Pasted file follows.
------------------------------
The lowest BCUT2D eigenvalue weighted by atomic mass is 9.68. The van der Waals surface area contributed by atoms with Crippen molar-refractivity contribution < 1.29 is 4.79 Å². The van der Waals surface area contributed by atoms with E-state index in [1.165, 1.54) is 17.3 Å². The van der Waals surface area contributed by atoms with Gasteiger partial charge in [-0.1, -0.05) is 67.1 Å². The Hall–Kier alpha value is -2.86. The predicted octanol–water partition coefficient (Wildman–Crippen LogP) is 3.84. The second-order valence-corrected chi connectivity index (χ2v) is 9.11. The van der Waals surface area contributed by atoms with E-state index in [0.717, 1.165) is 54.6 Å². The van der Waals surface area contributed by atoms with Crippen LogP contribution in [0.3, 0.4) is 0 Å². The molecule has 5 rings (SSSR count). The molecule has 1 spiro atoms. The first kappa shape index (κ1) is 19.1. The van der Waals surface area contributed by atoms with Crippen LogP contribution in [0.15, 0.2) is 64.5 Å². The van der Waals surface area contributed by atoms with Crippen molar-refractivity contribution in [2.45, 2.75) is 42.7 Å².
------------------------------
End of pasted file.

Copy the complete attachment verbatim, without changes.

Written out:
The lowest BCUT2D eigenvalue weighted by atomic mass is 9.68. The van der Waals surface area contributed by atoms with Crippen molar-refractivity contribution < 1.29 is 4.79 Å². The van der Waals surface area contributed by atoms with E-state index in [1.165, 1.54) is 17.3 Å². The van der Waals surface area contributed by atoms with Gasteiger partial charge in [-0.1, -0.05) is 67.1 Å². The Hall–Kier alpha value is -2.86. The predicted octanol–water partition coefficient (Wildman–Crippen LogP) is 3.84. The second-order valence-corrected chi connectivity index (χ2v) is 9.11. The van der Waals surface area contributed by atoms with E-state index in [0.717, 1.165) is 54.6 Å². The van der Waals surface area contributed by atoms with Crippen LogP contribution in [0.3, 0.4) is 0 Å². The molecule has 5 rings (SSSR count). The molecule has 1 spiro atoms. The first kappa shape index (κ1) is 19.1. The van der Waals surface area contributed by atoms with Crippen LogP contribution in [0.15, 0.2) is 64.5 Å². The van der Waals surface area contributed by atoms with Crippen molar-refractivity contribution in [2.45, 2.75) is 42.7 Å².